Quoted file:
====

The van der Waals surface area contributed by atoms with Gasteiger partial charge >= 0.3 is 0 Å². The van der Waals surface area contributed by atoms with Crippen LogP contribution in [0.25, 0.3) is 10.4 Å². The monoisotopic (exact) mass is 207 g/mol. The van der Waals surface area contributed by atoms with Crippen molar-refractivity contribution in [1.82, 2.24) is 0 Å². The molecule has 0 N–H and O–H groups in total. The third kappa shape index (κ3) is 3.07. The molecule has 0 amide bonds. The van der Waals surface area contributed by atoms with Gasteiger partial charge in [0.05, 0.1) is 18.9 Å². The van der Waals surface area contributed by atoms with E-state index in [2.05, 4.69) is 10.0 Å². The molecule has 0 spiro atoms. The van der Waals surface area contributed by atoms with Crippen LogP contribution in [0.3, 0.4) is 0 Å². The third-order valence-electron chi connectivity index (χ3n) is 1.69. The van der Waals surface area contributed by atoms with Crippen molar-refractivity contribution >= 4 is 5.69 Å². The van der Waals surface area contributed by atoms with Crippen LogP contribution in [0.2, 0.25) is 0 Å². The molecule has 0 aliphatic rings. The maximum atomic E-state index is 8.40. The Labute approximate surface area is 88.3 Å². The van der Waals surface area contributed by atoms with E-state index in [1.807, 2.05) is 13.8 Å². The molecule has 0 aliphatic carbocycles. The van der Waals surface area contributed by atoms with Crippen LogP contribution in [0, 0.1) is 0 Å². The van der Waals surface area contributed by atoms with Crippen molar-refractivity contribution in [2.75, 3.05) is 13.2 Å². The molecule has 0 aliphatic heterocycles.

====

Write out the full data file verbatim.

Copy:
The van der Waals surface area contributed by atoms with Gasteiger partial charge >= 0.3 is 0 Å². The van der Waals surface area contributed by atoms with Crippen LogP contribution in [0.25, 0.3) is 10.4 Å². The monoisotopic (exact) mass is 207 g/mol. The van der Waals surface area contributed by atoms with Crippen molar-refractivity contribution in [1.82, 2.24) is 0 Å². The molecule has 0 N–H and O–H groups in total. The third kappa shape index (κ3) is 3.07. The molecule has 0 amide bonds. The van der Waals surface area contributed by atoms with Gasteiger partial charge in [0.05, 0.1) is 18.9 Å². The van der Waals surface area contributed by atoms with E-state index in [2.05, 4.69) is 10.0 Å². The molecule has 0 spiro atoms. The van der Waals surface area contributed by atoms with Crippen LogP contribution in [0.3, 0.4) is 0 Å². The third-order valence-electron chi connectivity index (χ3n) is 1.69. The van der Waals surface area contributed by atoms with Crippen molar-refractivity contribution >= 4 is 5.69 Å². The van der Waals surface area contributed by atoms with Crippen LogP contribution in [0.2, 0.25) is 0 Å². The molecule has 0 aliphatic rings. The maximum atomic E-state index is 8.40. The Labute approximate surface area is 88.3 Å². The van der Waals surface area contributed by atoms with E-state index in [1.807, 2.05) is 13.8 Å². The molecule has 0 aliphatic carbocycles. The van der Waals surface area contributed by atoms with Crippen LogP contribution in [0, 0.1) is 0 Å². The van der Waals surface area contributed by atoms with Crippen molar-refractivity contribution in [2.75, 3.05) is 13.2 Å². The molecule has 0 aliphatic heterocycles.